I bought this new Kayak trolley for our Oasis and my Freedom Hawk.
We have the Hobie Wide Trax, and it works very well until we have to get it the scuppers while in the water or back out on the return trip. As I have posted before, this is a love/hate relationship.
My Freedom Hawk has a very wide stern and the girth around is about 8 feet.
I had a couple of pram/canoe carts, and they couldn't stay centered with the wide beam with the pontoons loaded inside or on the yak and the weight of the seat and gear overwhelmed them.
The Scupper Pup was a total whimp, and its wheels would pop off in the driveway before I could get it to my truck. It came with a flat and torn tire in the box. I got a new tire, and the cart was worthless regetting me to and from launch sites. The final insult was the next to impossible task of getting air into the innertube with the ridiculous short valve stem.
Next, I considered the original C Tug. While many users love it, many users have had the same problem with the tires and inner tubes like the Scupper Pup. They may use the same bad tires/tube.
C Tug has a new model with solid tubeless tires which shouldn't have the above problems. However, since it is a solid tire, there could be skidding problems on wet cement/dirt on a slope. I have a beach/fishing gear cart with basically the same solid wheels. It is a nightmare trying to take it down a wet boat wrap re skidding and wanting to go on its own way. That is not what I want with a fully loaded Oasis or Freedom Hawk or even a Revo 11 when one finds its way to me.
I did the research and checked out the reviews on Feel-Free-Camel-Kayak-Trolleys. Their system of loading a yak, particuliarly a wide and heavy one is similiar to loading a kneeling camel.
The Trolley is a little hard to assemble due to typical lack of good visual instructions and easy to see markings on the controls. It is heavy. My Camel weighs in at just under 13 pounds with the straps.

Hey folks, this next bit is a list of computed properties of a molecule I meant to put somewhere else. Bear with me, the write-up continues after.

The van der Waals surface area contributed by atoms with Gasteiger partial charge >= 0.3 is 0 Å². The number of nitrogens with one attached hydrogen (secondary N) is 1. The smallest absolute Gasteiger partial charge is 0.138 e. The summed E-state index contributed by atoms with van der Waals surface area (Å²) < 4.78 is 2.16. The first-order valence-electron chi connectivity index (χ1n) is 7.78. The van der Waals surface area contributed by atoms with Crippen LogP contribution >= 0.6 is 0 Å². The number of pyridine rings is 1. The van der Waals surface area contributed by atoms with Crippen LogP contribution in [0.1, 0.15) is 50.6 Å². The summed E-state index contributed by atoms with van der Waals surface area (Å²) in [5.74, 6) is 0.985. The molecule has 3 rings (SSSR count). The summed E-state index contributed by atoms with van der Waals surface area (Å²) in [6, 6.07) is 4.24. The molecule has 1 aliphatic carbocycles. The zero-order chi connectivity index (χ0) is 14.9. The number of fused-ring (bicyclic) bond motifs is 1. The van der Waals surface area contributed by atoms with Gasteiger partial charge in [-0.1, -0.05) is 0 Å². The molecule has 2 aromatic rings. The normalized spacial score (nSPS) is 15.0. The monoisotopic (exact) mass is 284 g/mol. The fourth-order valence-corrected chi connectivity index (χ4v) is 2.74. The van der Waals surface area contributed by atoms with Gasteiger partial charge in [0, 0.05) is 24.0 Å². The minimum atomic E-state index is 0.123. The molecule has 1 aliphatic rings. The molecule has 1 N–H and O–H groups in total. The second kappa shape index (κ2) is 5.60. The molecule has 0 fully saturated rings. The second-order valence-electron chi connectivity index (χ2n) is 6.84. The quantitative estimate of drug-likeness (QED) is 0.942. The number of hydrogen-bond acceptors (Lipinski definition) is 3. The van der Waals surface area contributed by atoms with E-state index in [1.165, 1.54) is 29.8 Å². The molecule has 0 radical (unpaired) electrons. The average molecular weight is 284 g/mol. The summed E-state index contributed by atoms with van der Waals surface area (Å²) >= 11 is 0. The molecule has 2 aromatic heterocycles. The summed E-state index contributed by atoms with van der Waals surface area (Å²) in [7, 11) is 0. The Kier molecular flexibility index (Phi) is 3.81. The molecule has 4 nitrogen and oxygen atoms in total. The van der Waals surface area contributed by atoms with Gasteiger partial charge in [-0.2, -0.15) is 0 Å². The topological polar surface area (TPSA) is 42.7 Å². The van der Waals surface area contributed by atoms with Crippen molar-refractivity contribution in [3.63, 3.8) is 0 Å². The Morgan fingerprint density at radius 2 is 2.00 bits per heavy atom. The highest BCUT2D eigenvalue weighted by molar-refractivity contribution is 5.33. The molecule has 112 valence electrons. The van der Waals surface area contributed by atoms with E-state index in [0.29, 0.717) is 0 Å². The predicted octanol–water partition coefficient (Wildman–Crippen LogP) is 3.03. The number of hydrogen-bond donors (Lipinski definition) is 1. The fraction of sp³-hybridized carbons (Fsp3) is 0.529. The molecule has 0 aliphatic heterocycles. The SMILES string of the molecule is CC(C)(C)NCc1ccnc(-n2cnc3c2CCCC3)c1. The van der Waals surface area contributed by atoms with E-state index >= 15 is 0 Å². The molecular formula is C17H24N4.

Fortunately the company has two good videos which solve the minor mysteries of assembly, rigging to the yaks and removal of the trolley.
Once I got this figured out and with a couple of practice loading attempts, I was able to quickly, safely and with minimal strain load the Freedom Hawk unto the trolley.
After you load it on the kneeling "Camel" you simply tighten up on the included strap which was more than long enough to go around my big butted Freedom Hawk, and the Came lifts/comes up and is ready to pull.
We live on a short but steep hill that goes from 40' in altitude to over 450' in about 150 yards.
The trolley had no problem pulling the FH 12 up and down the hill. I brought it back into the carport, and put the pontoons, seat, anchors and other gear into the yak. I lowered the Camel and recentered it on the bottom of the FH 12.
Then, I restrapped it, and I went up and down the hill again with no problem.
I took the gear out and took the FH body around to the bed of my Ridgeline with the tail gate down. The Ridgeline was on a flat/dry surface.. It was no problem getting the bow up on the tailgate, releasing the strap, and the Camel dropped down. I loosed and let the strap dropped to the driveway. Then I lifted the stern up without the Camel and pushed the yak into the bed of the Ridgeline. Then, I reversed the procedure and reloaded the FH and strapped it on the Camel and rolled my yak to my carport shed.
When I use a boat launch ramp, I may carry a 1" X 4" 2' long board to keep the wheels from rolling down hill during the reloading process.
Cons at this time.
1. Weight with the strap is 13 #'s.
2. Getting it ready to load and unload is so new, I have to really think. That will be resolved with use and practice.
3. Storage on the yak while yakking, may be a problem. At this time, I will just fold it down and use the strap to strap it on the back of my yaks.
4. The lock and unlock position markers on the wheels and Camel are basically unreadable as they are very small and in the same color of where they are.
5. When folded down, you could store it nside a yak, but I don't want a 13# solid object inside my Hobie sliding around and hitting my steering cables.
Pros at this time:
1. Camel is very sturdy and handled a wide/heavy load with no problem.
2. Videos with the 2 dimensional package insert enabled me to get the wheels on the Camel and to use it.
3. Easy re loading a yak on and getting it ready to roll and vice versa when reloading it for the trip back to your vehicle.
4. The Camel handled our hill and driveway with the heavy yak with no problems. Other yak carts/carriers failed on the hill or in the driveway or both.
5. Cost at $129 is in the ball park. Back surgery or a retorn rotator cuff or bicep head is a lot more expensive and painful.http://www.austinkayak.com/products/562 ... olley.html